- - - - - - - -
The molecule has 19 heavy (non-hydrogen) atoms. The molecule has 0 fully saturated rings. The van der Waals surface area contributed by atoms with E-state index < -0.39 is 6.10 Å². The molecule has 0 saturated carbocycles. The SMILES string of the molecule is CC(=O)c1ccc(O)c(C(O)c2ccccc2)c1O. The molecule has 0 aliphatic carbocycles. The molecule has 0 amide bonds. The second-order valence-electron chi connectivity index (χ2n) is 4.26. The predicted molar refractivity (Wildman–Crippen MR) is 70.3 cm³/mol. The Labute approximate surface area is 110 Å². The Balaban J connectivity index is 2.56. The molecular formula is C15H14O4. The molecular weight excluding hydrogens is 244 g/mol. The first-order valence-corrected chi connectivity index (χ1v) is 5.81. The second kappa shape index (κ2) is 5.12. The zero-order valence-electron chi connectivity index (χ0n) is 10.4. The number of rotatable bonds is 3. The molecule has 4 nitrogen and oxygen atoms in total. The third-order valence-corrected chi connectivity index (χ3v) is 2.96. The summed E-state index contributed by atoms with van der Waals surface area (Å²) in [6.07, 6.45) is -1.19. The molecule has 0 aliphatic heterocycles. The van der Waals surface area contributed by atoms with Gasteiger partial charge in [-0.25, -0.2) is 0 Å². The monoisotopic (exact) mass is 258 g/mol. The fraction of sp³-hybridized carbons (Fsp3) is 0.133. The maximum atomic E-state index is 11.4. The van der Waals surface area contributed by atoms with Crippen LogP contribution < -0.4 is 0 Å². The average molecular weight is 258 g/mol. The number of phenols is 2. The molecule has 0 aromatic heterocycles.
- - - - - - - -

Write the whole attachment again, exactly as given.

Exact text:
The molecule has 19 heavy (non-hydrogen) atoms. The molecule has 0 fully saturated rings. The van der Waals surface area contributed by atoms with E-state index < -0.39 is 6.10 Å². The molecule has 0 saturated carbocycles. The SMILES string of the molecule is CC(=O)c1ccc(O)c(C(O)c2ccccc2)c1O. The molecule has 0 aliphatic carbocycles. The molecule has 0 amide bonds. The second-order valence-electron chi connectivity index (χ2n) is 4.26. The predicted molar refractivity (Wildman–Crippen MR) is 70.3 cm³/mol. The Labute approximate surface area is 110 Å². The Balaban J connectivity index is 2.56. The molecular formula is C15H14O4. The molecular weight excluding hydrogens is 244 g/mol. The first-order valence-corrected chi connectivity index (χ1v) is 5.81. The second kappa shape index (κ2) is 5.12. The zero-order valence-electron chi connectivity index (χ0n) is 10.4. The number of rotatable bonds is 3. The molecule has 4 nitrogen and oxygen atoms in total. The third-order valence-corrected chi connectivity index (χ3v) is 2.96. The summed E-state index contributed by atoms with van der Waals surface area (Å²) in [6.07, 6.45) is -1.19. The molecule has 0 aliphatic heterocycles. The van der Waals surface area contributed by atoms with Gasteiger partial charge in [-0.25, -0.2) is 0 Å². The monoisotopic (exact) mass is 258 g/mol. The fraction of sp³-hybridized carbons (Fsp3) is 0.133. The maximum atomic E-state index is 11.4. The van der Waals surface area contributed by atoms with Crippen LogP contribution < -0.4 is 0 Å². The average molecular weight is 258 g/mol. The number of phenols is 2. The molecule has 0 aromatic heterocycles.